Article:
The Frick Collection announced that Selldorf Architects has been selected to design a major upgrade, enhancement, and expansion of the institution’s facilities.
Originally housed primarily in the residence of Henry Clay Frick, the institution today encompasses a constellation of buildings, wings, and gardens that have been built over the course of the past century. Continue reading
Willowbank has announced that The Prince of Wales has decided to extend the Royal Patronage first granted to its School of Restoration Arts in 2014.
Situated on a National Historic Site along the Canada-U.S. border in Queenston, Ontario, Willowbank is an independent and not-for-profit school, unique for its three-year diploma which combines academic with apprenticeship learning. Continue reading
Researchers at Columbia University are conducting a research project to examine the role of historic districts in New York City’s urban life. The project includes an online public survey to better understand how New Yorkers value the social, environmental, and economic aims of historic district preservation. Continue reading
The Adirondack Preservation Society, operator of the Adirondack Scenic Railroad, has announced the award of a $99,000 grant from The Community Foundation of Herkimer & Oneida Counties for a new repair facility.
This grant will supplement a $791,000 grant awarded by the New York State Department of Transportation, and help the Railroad leverage their “matching funds” obligation. Continue reading
Great Camp Sagamore will hold a two-day presentation on cemetery and gravestone restoration on Tuesday, September 27th, and Wednesday, September 28th.
For many people, cemeteries are sacred sites, locations that not only provide spiritual comfort for both the living and the deceased, but also help communities maintain connections with their collective cultural history. Over time, however, many small cemeteries fall into disrepair and decay, as loved ones move on and communities grow. For its part, New York State is home to thousands of neglected or abandoned cemeteries, many of which are technically the responsibility of their surrounding communities. Continue reading
The Albany Institute of History & Art has announced The Art of Seating: 200 Years of American Design, on view from October 1 through December 31, 2016.
The Art of Seating, an exhibition organized by The Museum of Contemporary Art, Jacksonville, presents American chair designs from the early nineteenth century to the present day. The chair is experienced not only as a functional item, but as sculptural in view — the chair as art. Continue reading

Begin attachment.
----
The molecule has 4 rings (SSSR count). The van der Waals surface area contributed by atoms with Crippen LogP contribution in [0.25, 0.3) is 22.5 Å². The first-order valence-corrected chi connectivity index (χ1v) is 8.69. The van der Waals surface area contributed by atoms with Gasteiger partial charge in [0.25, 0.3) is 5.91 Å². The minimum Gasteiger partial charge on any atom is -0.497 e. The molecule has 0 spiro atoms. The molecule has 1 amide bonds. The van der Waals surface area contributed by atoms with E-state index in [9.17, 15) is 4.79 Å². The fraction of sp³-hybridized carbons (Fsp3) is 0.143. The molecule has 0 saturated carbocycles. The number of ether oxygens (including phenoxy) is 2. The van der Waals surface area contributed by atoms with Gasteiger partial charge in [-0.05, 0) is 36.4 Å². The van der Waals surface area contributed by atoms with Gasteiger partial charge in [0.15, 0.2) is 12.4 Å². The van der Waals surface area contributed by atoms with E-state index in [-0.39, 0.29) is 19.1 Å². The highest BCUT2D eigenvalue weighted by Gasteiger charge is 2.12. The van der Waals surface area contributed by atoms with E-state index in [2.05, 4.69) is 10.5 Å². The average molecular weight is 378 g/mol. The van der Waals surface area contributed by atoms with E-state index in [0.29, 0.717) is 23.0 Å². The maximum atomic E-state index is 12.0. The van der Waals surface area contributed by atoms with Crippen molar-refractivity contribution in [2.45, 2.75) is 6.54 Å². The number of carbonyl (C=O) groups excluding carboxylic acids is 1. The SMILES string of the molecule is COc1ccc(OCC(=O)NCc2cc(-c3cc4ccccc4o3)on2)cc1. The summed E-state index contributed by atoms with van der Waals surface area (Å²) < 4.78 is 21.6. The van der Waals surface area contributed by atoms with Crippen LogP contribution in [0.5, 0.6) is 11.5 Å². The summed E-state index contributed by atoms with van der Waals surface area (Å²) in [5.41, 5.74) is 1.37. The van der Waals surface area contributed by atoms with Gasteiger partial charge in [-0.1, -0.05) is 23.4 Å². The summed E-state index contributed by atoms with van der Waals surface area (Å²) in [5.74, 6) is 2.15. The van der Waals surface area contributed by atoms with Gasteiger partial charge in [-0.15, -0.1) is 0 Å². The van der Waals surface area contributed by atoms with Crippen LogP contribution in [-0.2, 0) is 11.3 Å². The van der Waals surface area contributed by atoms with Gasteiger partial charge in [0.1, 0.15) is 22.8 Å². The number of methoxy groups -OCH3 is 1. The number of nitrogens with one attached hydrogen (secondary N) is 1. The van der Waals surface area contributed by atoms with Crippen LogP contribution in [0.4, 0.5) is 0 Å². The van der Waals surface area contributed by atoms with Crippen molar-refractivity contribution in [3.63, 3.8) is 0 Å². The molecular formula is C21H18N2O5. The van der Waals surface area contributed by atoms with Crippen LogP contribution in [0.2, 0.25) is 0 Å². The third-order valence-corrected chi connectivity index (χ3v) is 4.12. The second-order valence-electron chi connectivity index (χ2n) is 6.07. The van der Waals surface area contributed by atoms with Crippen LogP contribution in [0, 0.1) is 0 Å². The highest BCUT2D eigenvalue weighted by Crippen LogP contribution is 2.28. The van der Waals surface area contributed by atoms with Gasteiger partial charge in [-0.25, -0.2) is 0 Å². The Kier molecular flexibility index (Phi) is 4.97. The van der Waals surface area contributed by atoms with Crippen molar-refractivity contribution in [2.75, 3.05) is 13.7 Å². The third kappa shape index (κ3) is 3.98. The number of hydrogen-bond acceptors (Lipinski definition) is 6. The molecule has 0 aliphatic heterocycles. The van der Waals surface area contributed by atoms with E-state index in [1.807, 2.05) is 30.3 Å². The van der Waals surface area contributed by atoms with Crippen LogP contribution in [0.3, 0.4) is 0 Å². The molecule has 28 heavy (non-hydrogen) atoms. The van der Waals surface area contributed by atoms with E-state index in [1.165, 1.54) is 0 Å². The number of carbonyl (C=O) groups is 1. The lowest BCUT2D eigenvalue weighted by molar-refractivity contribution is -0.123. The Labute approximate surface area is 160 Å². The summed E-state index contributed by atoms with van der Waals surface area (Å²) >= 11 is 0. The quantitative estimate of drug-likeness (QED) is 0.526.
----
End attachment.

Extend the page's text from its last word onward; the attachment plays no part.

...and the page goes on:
A stakeholder process to determine the design and operation of the recreational trail between Lake Placid and Tupper Lake on the Remsen to Lake Placid Travel Corridor has begun, according to New York State Department of Environmental Conservation (DEC) Regional Director Bob Stegemann.
The core stakeholder groups consist of the executive elected official or designee of the four towns and three villages along the trail, a representative from the Adirondack Recreational Trail Advocates and representatives from the three primary user groups – cross country skiers, bicyclist and snowmobilers. Continue reading
Adirondack Architectural Heritage (AARCH), the region’s historic preservation organization, will be presenting its Annual Preservation Awards on Monday, October 3 to eight projects that exemplify the preservation work being done in communities throughout the Adirondacks. These awards are meant to honor the best examples of sensitive restoration, rehabilitation, and demonstrated long-term stewardship by individuals, organizations, local governments and businesses. Continue reading
339 West 29th Street, aka the Hopper-Gibbons House in the Lamartine Place Historic District is a former Underground Railroad stop in Chelsea, Manhattan.
The house and the row was designated as an historic district for cultural reasons – the family of no. 339 was violently attacked in the 1863 Draft Riots for harboring runaway slaves. The abolitionists escaped via the rooftop, hopping house to house until ultimately making a safe exit through a neighboring home. Continue reading
Erie Canalway National Heritage Corridor was awarded a $5,000 grant by the National Trust for Historic Preservation from the John E. Streb Fund for New York. These grant funds will be used to conduct a feasibility and master planning study of Matton Shipyard, a threatened early 20th century facility important to the story of New York’s Erie Canal. The project will result in plans for re-purposed structures, interpretation, and community space open to the public. Continue reading